Florida’s habit of booming and busting stretches far back, much farther than the land boom of the 1920s many Floridians already know about. One of the most controversial busts happened shortly after Florida became a U.S. territory.
Like most frontier societies with a future, Florida was full of eager settlers with a vision. And visions require money. In the agricultural economy of the Old South, much of the wealth was tied up in land, slaves, and the capital goods necessary to grow crops. Even the wealthiest planters relied heavily on credit to do business, because there just wasn’t much cash to be had. So what do you do when you need better access to cash and credit? You build a bank, of course!
The Spanish had barely weighed anchor and left Pensacola before efforts began to get a bank established in Florida. Military Governor Andrew Jackson forwarded a petition of Pensacola citizens to the federal government asking for a branch of the United States Bank. Their request was denied. A number of Floridians also attempted to have the territorial government charter a bank, but Governor William Pope Duval vetoed every proposal, believing banks to be monopolistic.
After the U.S. weathered its banking crisis and the United States Bank was no more, credit and cash-hungry planters renewed their demand for some kind of bank in Florida. In 1828, enough support developed in the territorial legislature to pass a charter for the Bank of Florida at Tallahassee. Lawmakers would charter a total of 18 banks between 1828 and 1839, but the most interesting (and most infamous) of these was the Union Bank of Florida, also established at Tallahassee.
The Union Bank, chartered in 1833, was founded by a group of planters led by John Grattan Gamble of Jefferson County. Gamble and his associates believed if they could only get enough capital to bring their land under full cultivation, they could quickly make a tremendous amount of money. The first problem, however, was to get enough capital to start the bank.
Gamble and his associates used a common scheme of that era to finance the new bank. First, the planters purchased stock in the new institution by mortgaging their land and slaves, the most valuable assets they owned. Operating cash came from the sale of thousand-dollar bonds guaranteed by the territorial government, redeemable in 1860 with six percent interest. Gamble intended to go abroad and drum up more capital from foreign investors. Surely they would recognize the potential of an untapped agricultural paradise like Florida. What could possibly go wrong?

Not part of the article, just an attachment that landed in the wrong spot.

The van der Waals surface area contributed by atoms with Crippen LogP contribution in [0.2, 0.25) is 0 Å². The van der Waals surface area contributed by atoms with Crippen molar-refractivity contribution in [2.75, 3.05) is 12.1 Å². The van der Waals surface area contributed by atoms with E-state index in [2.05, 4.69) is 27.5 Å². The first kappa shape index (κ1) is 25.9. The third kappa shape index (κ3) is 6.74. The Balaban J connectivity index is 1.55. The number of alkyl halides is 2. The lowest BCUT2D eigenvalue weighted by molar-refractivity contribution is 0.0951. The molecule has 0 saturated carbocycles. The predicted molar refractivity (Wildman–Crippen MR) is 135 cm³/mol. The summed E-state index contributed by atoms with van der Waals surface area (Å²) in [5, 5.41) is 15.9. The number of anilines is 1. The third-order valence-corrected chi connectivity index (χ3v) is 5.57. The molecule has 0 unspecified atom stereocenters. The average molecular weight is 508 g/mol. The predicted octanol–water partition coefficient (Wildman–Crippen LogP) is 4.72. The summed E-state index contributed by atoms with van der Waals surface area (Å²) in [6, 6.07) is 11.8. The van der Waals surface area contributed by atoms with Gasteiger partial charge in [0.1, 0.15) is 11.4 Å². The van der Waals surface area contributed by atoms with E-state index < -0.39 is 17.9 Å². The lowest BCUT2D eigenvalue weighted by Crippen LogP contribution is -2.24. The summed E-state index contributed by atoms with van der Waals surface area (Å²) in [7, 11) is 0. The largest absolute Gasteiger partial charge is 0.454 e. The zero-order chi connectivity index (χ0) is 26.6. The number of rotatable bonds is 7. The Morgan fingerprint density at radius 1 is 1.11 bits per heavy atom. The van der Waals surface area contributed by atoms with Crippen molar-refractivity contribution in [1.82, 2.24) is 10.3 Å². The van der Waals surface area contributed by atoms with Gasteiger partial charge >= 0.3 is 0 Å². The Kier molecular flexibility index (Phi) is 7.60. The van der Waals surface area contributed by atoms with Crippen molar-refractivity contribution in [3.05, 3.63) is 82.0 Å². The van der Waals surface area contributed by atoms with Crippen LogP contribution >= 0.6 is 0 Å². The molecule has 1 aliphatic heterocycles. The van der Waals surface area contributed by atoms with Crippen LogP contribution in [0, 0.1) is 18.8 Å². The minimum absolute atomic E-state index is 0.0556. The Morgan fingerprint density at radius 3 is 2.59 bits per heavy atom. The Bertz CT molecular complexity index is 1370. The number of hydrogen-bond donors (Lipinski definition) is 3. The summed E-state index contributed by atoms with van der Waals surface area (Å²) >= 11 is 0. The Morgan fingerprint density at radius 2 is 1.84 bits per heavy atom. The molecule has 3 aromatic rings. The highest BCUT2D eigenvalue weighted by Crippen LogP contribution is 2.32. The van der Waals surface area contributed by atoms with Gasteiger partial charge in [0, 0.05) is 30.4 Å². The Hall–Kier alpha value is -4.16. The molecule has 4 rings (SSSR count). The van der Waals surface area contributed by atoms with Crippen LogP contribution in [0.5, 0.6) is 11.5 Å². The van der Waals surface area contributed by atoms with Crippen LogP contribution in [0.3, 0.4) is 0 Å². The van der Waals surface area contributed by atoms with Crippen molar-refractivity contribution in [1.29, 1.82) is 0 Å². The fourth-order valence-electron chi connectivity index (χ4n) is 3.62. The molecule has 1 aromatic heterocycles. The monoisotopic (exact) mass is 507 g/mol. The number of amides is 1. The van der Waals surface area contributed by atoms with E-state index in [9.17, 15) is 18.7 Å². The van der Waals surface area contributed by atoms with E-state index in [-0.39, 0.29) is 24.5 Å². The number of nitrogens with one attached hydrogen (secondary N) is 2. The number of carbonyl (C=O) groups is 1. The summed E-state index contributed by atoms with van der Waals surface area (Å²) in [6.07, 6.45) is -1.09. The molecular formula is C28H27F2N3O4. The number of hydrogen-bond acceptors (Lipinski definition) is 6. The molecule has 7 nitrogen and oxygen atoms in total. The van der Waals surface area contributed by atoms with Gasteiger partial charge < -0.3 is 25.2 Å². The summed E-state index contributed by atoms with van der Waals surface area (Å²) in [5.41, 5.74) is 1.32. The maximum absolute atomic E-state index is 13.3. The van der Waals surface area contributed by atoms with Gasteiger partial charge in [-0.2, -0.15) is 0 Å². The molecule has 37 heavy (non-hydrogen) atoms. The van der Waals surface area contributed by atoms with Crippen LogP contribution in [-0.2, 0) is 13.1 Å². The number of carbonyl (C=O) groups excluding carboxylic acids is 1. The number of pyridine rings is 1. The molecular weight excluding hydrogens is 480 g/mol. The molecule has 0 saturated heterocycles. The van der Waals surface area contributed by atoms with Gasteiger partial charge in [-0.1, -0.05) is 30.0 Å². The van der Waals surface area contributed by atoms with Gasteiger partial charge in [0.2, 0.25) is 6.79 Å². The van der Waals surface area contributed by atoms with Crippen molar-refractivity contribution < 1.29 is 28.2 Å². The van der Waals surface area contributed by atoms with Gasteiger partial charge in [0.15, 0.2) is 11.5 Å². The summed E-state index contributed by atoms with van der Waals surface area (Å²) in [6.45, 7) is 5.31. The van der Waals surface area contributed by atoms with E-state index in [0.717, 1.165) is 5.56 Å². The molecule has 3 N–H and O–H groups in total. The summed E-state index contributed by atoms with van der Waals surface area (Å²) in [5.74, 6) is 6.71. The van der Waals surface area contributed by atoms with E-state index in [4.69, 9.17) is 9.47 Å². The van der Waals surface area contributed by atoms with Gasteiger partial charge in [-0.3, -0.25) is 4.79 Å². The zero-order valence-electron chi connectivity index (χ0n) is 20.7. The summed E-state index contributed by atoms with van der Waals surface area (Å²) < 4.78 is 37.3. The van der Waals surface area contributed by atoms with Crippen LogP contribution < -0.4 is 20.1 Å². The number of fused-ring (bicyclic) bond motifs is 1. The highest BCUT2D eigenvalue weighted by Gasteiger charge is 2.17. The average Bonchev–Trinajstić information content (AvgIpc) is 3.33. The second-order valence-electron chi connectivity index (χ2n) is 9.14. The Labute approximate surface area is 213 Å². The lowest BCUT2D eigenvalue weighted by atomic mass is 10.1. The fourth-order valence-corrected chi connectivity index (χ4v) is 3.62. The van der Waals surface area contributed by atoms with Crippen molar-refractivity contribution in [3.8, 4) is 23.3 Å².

A lot could go wrong, and a lot did go wrong at the Union Bank. The bank’s officials were the ones who determined how much a stockholder’s land was worth, and therefore how much stock he might receive in return for mortgaging it, and how much money he might borrow from the bank. This almost immediately led to charges of favoritism. Some of Gamble’s friends and family received larger amounts of bank stock and credit than other planters with the same amount of collateral. Lots of folks had paid into the scheme to get the bank started, but only a few were receiving any benefit.
Moreover, the Panic of 1837 and a severe drought in 1840 combined to tax the bank’s resources to the maximum. The law prohibited the bank from increasing its capital through more bond sales, which left the bank unable to pay its debts to its stockholders or on the territorial bonds that had originally funded its creation. The territorial government was left holding the bag for these latter obligations. When it became clear in 1843 that the Union Bank would not recover, the legislature suspended its banking authority by law.
The Union Bank may have passed away, but the building lived on to serve many useful purposes in Tallahassee. From the end of the Civil War until 1879 it served as a savings bank for freedmen. At other times it served as a feed store, shoe factory, coffee house, art gallery, locksmith’s shop, and even a church.
By the mid 20th century, however, the building was showing signs of neglect. Local historians and preservationists succeeded in having the building recognized as a historic landmark in 1967. The building’s location on prime Tallahassee real estate, however, threatened its continued existence. To save the building from being demolished for a parking lot, a group of local citizens and the state government teamed up to raise $40,000 to have the Union Bank building moved to its present location on Apalachee Parkway. It now houses Florida A&M University’s Black Archives Research Center.
What are the oldest buildings in your Florida community? Search for photos of these and other historic Florida structures in the Florida Photographic Collection.